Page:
Mozart had given the world a drama giocoso in Prague in 1787, much aided by his librettist, Lorenzo da Ponte, whose very life, like that of the composer’s, could be aptly summed up as a drama giocoso. That undisputedly makes Don Giovanni the greatest work of its genre. Rossini was less lucky. Or more, depending on your point of view. Jacopo Ferretti, his librettist, was no match for da Ponte. But Rossini would show –and not for the first time- how he could take a cliché-ridden text and turn it into something vital.

Rossini made three other forays into the opera semi-seria, all of them well received: L’Inganno Felice (1813), Trovalo e Dorlinska (1815) and La Gazza Ladra (1817). Matilde di Shabran (1822) would be his last, unless you want to count the Petite Mese Solonelle (1863) –as above.

If you ask what is the other half of the opera semi-seria, Rossini seems to have rather a good answer: absurdity. As everyone knows, absurdity is a Rossini speciality. But taken seriously, of course. A rather good subtitle for Matilde might be Let’s all go bonkers together, but not forgetting our individuality.

Madscenes were standard fare in the early nineteenth century, usually reserved for the diva’s finale, but in Matilde’s Act one quintet (Questa è la dea?) and the Act two sextet (è palese il tradimento) all the characters go off their rockers while staying in character. That calls for contrapuntal writing that would have put even Bach to shame. Rossini’s technique of irony sparks his art of wit: never would he produce such accomplished pages. The Pesaro audience responded with a prolonged stampede of applause.

The ROF fist staged Matilde in 1996 at the Teatro Rossini (750 seats) then again in 2004. This is the same production transferred to the Adriatic Arena (1,200 seats) by the distinguished Neapolitan movie and theatre director, Mario Martone. Mr Martone is admired for his clean lines and no-fuss productions. These qualities were admirable here too with some excellent fizz added just at the moment when he music calls for it. Sergio Tramonti’s scene was basically sets of intertwining spiral staircases on revolving discs, wittily underscoring the sense of the nonsense.

Michele Mariotti paced the opera beautifully with pauses for breath in all the right places, even if for me, some of his phrases came out as a little prim. But I guess that I shouldn’t complain about that: primness is an aunt Sally which Rossini studiedly sets up for the sheer fun of knocking it down.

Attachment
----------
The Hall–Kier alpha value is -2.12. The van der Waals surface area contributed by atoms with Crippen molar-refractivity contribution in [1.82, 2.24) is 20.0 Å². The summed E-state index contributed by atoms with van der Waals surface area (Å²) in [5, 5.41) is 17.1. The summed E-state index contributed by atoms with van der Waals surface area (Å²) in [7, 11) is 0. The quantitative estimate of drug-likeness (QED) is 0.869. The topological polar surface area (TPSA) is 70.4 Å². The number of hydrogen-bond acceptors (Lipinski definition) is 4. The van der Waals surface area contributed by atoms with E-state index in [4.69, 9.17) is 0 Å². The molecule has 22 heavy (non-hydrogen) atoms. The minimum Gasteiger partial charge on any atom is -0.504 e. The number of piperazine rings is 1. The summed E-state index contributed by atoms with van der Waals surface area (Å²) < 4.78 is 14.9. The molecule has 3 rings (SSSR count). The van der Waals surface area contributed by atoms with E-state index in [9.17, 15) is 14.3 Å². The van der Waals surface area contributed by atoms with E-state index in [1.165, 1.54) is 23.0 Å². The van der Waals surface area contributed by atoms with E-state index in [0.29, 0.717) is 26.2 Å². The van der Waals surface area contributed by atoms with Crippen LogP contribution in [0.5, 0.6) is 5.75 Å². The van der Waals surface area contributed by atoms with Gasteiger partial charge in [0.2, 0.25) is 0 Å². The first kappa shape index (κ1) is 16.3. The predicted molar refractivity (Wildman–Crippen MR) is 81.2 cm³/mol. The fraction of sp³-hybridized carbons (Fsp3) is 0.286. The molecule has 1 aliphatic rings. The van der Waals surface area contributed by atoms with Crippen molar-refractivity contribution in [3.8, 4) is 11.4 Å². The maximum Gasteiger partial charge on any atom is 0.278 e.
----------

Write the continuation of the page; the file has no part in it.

Ferretti (librettist) had originally wanted to call the opera Corradino Ironheart, but after Rossini persuaded him to change the heroine’s name from Isabella to Matilde, he also convinced him to change the opera’s title.

Corradino is all three ROF stagings was Juan Diego Florez. There is no other Rossini singer to stand alongside him. He is also an admirable member of an ensemble and no show-off, though goodness knows, he has lots of opportunities to do just that. But he is profoundly musical and flips through his virtuoso passages with the cheeky ease of buttercups sprouting through the earth of summer meadows.

Both leading ladies were impressive, in particular, Anna Goryachova in the role of Edoardo. She is slight of build, agile and balletic in movement and outstandingly dramatic in a vast range of vocal colours. A word of praise too for Stefano Pignatelli’s virtuoso horn playing in his duet with Edoardo –Sazia tu fossi alfine.

Olga Peretyatko was a beautiful Matilde, even if there were moments when Rossini’s outrageous fioratura demands caused her to sound like gargling. When the composer hands her the Rondo finale she sounded more relaxed and earned deserved thunderous applause.

The part of Isidoro –factotum, dog’s-body and prospective poet- has his part written in Neapolitan, so surtitles, which can often be a distraction, were essential here if you didn’t want to miss all the fun of the fair. Paolo Bordogna is Italy’s leading basso buffo and was physically and vocally perfect in the part. Nicolai Alaimo, Corradino’s hapless doctor, was another perfect bit of casting. The men of the chorus of Bologna’s Teatro Comunale sang and moved with precision and involvement.

Jack Buckley